As you delve into carbon offsets, you can quickly find yourself inundated with a new vocabulary. There are four key terms to know: additionality; permanence (or durability); buffer pool; and leakage. These are more than just industry lingo. They are how high-quality offsets are differentiated from lower-quality ones.
Additionality. In essence, additionality means that "a project or activity that reduces GHGs would not have happened without the offset buyer or collective buyers in the market," according to the Center for Resource Solutions, a nonprofit that certifies offsets.
For some companies, such as Google, additionality is the main quality it looks for when investing in an offset project: If Google hadn’t invested in an offset project, it wouldn’t have been built.
"We want to make sure that those tons of carbon wouldn’t have been avoided or sequestered hadn’t it been for our investment," Anna Escuer, the lead for water and carbon at Google, said during the VERGE 20 session. "That it was our money that really made that project happen."
Because many projects that avoid emissions produce cost savings, efficiency improvements or quality-of-life benefits, there’s a chance that the company, forest or farm creating them would have done so even without the ability to sell offsets in the carbon credits market. If it would have happened on its own, then there’s no additionality. It becomes a financial transaction that doesn’t add any extra benefit to the planet.
Permanence/durability. For a carbon offset to have real impact on addressing the climate crisis, the credit needs to sequester carbon for a long time. Not in human time, but in geologic time.
Some experts have shifted from thinking about carbon credits in terms of permanence, which can seem overwhelming and impossible, to durability: a credit that will survive decades or centuries, through management changes, incentive changes, human interference and nature’s wrath.
For example, if the owner of a farm sequesters carbon, but decades later, after the farm has been passed on to the farmer’s kids or grandkids, the farm is developed into residential housing, that carbon is no longer sequestered. The credit merely delayed the release into the atmosphere by a few decades.
Calculating and accounting for durability can be tricky — it requires knowing the unknowable.
Similarly, if a project is designed to protect a forest from being logged, it needs to do so for hundreds of years in order to remove a significant amount of carbon. If the land gets taken over in 10 years and then logged, the credit loses its value.
Suffice to say, calculating and accounting for durability can be tricky — it requires knowing the unknowable — and increases the burden on offset buyers to understand what they’re getting for their money.
"A buyer really needs to think carefully about the permanence horizon and articulate how their solutions match the profile of climate change," CarbonPlan's Cullenward said. "Which, unfortunately, is more like geologic time. You have some forms of carbon storage that are essentially resilient to human behavior. Some [others] have physical vulnerabilities and still others, like underground storage, are pretty resilient."
“As time goes by, and 10-year projects expire, Nori hopes to collect and publicly share information to demonstrate the percentage of fields or projects that have led to any reversal of carbon from soil,” Stacy Kauk, director of Shopify’s sustainability fund, wrote in an email. Still, that backwards look won’t necessarily predict the permanence of offsets in the future.
The fact is, 10 years is simply not enough time to see real improvements. Bringing atmospheric greenhouse gas concentrations to habitable levels could take generations. Shopify hopes that the benefits farmers see from the renewable and regenerative practices will encourage them to continue those habits far beyond the 10-year contract because, as of right now, it doesn’t have a contingency plan to require farmers to do so beyond the time contracts. It’s unclear whether this faith-based approach actually will work.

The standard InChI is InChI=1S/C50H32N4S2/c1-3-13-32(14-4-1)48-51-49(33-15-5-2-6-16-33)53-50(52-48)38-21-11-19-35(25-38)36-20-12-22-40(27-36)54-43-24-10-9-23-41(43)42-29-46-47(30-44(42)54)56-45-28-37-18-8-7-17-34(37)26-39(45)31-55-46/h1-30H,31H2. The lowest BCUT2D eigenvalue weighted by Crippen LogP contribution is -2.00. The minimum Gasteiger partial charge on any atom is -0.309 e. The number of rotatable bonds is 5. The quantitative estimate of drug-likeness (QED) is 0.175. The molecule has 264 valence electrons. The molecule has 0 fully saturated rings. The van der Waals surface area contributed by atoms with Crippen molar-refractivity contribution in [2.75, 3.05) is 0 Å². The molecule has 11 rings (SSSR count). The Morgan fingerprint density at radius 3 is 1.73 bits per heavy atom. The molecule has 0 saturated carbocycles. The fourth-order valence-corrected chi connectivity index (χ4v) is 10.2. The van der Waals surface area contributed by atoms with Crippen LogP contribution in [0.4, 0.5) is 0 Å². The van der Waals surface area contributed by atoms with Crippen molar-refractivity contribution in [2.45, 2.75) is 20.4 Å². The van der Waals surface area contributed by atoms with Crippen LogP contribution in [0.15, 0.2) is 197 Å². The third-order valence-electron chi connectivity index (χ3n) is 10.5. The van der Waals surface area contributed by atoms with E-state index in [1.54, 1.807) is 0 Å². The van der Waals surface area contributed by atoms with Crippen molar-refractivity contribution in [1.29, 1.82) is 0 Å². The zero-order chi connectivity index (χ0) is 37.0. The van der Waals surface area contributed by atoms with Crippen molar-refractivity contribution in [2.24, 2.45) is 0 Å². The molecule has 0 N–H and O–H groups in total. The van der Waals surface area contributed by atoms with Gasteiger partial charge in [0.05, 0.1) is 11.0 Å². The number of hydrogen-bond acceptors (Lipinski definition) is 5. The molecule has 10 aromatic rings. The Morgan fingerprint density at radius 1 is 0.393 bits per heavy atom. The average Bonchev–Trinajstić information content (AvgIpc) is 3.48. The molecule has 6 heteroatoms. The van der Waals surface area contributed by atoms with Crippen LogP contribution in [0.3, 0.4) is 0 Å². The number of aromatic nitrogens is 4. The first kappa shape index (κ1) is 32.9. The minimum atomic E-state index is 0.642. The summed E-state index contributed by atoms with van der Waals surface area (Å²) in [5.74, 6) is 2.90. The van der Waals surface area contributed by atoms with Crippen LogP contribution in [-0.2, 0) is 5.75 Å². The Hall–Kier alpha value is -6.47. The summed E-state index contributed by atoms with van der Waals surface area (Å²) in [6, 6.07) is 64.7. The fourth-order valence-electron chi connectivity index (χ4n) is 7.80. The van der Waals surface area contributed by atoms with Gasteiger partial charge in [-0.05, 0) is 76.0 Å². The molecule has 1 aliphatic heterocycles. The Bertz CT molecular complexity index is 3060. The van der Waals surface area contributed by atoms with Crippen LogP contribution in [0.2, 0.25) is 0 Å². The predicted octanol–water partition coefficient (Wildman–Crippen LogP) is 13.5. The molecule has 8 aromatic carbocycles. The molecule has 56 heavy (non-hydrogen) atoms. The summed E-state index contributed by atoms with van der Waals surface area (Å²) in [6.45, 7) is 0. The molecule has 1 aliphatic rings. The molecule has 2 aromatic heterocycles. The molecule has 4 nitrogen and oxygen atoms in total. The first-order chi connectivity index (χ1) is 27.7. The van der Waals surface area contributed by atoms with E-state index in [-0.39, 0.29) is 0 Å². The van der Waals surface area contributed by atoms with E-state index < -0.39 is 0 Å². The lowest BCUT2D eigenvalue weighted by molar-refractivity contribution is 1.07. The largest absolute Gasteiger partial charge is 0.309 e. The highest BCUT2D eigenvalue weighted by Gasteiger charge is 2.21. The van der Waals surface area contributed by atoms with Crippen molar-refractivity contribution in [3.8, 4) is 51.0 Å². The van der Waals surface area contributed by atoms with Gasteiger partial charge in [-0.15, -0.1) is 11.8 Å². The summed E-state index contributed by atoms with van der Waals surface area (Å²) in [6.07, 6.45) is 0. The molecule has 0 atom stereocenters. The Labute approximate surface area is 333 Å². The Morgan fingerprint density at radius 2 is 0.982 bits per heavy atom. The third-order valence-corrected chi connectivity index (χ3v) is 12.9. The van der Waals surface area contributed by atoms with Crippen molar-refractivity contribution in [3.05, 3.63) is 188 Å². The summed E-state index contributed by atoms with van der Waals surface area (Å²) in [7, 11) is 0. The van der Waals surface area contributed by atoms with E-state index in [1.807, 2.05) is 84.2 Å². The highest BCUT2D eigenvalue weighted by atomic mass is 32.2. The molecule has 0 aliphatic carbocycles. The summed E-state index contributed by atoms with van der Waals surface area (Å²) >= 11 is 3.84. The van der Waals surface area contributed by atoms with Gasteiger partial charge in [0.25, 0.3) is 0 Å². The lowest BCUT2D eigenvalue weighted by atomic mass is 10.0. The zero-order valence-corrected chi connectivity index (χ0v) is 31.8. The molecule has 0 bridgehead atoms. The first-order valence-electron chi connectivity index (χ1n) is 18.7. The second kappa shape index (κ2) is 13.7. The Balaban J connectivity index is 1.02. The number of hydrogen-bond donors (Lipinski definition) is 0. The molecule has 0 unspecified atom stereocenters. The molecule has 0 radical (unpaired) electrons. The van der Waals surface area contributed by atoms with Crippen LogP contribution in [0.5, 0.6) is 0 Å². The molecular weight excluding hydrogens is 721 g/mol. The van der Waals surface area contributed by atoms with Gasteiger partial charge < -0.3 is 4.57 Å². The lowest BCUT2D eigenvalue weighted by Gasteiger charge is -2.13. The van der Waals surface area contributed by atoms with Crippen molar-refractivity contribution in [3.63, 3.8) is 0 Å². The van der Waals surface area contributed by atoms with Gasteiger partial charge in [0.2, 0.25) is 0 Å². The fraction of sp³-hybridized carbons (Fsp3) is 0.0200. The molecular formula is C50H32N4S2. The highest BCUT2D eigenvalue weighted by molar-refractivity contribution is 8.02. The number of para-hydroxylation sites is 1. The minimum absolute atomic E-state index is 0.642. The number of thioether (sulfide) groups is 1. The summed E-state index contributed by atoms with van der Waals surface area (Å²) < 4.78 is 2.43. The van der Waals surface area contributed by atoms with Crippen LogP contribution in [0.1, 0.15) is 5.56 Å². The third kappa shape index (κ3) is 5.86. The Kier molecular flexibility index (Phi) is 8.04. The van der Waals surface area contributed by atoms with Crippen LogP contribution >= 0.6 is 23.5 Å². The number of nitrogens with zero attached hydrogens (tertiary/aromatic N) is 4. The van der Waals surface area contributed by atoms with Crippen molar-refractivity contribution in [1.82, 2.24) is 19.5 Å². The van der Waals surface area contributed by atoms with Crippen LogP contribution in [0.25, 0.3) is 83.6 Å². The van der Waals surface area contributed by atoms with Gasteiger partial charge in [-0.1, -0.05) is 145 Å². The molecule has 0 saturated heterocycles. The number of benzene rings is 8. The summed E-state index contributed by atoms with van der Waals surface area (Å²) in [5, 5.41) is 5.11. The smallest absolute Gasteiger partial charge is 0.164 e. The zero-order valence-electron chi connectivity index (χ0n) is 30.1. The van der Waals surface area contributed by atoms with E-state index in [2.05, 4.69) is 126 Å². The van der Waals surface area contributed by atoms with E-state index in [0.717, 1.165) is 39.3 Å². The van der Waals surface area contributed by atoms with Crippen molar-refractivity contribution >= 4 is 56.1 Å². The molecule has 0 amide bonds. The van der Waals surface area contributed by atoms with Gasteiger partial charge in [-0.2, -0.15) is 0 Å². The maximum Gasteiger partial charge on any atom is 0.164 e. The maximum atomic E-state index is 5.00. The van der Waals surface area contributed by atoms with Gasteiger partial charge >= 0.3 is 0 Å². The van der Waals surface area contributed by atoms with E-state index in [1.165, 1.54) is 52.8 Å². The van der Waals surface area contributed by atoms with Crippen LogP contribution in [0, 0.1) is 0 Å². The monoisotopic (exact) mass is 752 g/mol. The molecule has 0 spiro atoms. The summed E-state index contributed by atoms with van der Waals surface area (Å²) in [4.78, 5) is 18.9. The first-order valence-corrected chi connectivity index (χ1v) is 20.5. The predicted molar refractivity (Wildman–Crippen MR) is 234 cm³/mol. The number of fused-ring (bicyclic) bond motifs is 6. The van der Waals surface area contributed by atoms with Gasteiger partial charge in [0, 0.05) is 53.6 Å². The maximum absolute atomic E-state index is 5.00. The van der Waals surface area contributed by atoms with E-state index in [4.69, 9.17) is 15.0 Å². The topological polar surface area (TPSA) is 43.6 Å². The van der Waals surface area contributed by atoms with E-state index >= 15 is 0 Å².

But experts also worry about contracts set for multiple decades or even a century. They are skeptical that these contracts will be actively enforced. Sometimes, they say, it’s better to have a shorter contract that can be re-upped and validated every decade to ensure carbon sequestration continues as advertised.
Moreover, certain offset projects are more durable than others. Carbon dioxide injected into rock is unlikely to accidentally get released, but a forestry project is always at risk for wildfires, disease, pests and lightning, not to mention illegal or irresponsible logging. All the carbon that had been sequestered literally could go up in smoke and be released back into the atmosphere in a matter of days.
Buffer pool. The issue of permanence leads us to buffer pools, the name given to the extra credits a company purchases as insurance against a possible event, such as a wildfire or flood, that would destroy the carbon offsets the company is buying. Think of it as purchasing more bananas than you need just in case some of them go bad; the extras are your buffer pool.
According to several experts, the way buffer pools are calculated is out of date and hasn’t been calibrated to our quickly shifting reality. "It has to be done in the context of a changing climate," Goldberg said.
For example, climate change is creating more and stronger wildfires, destroying more credit-protected forestry carbon sinks. Even with buffer pools, some companies may not be buying enough offsets to account for the increased losses as climate change gets worse and more impactful.
Leakage. Leakage refers to an unintended increase in greenhouse gas emissions or the shifting of emissions from one place to another due to a carbon credits project because of shifting demand from a protected place to an unprotected one.
For example, if a carbon offset project protected a forest from logging but leads to an increase in logging somewhere else, the carbon offsets wouldn’t necessarily decrease emissions. That’s leakage.
"If you are not changing the global structural demand for a commodity, it’s unclear if [the credit] would have any benefit," Goldberg said. "You have to be quite careful because there are times where you might actually be shifting production from an area that is highly carbon-efficient and managed in a sustainable way to somewhere that’s not."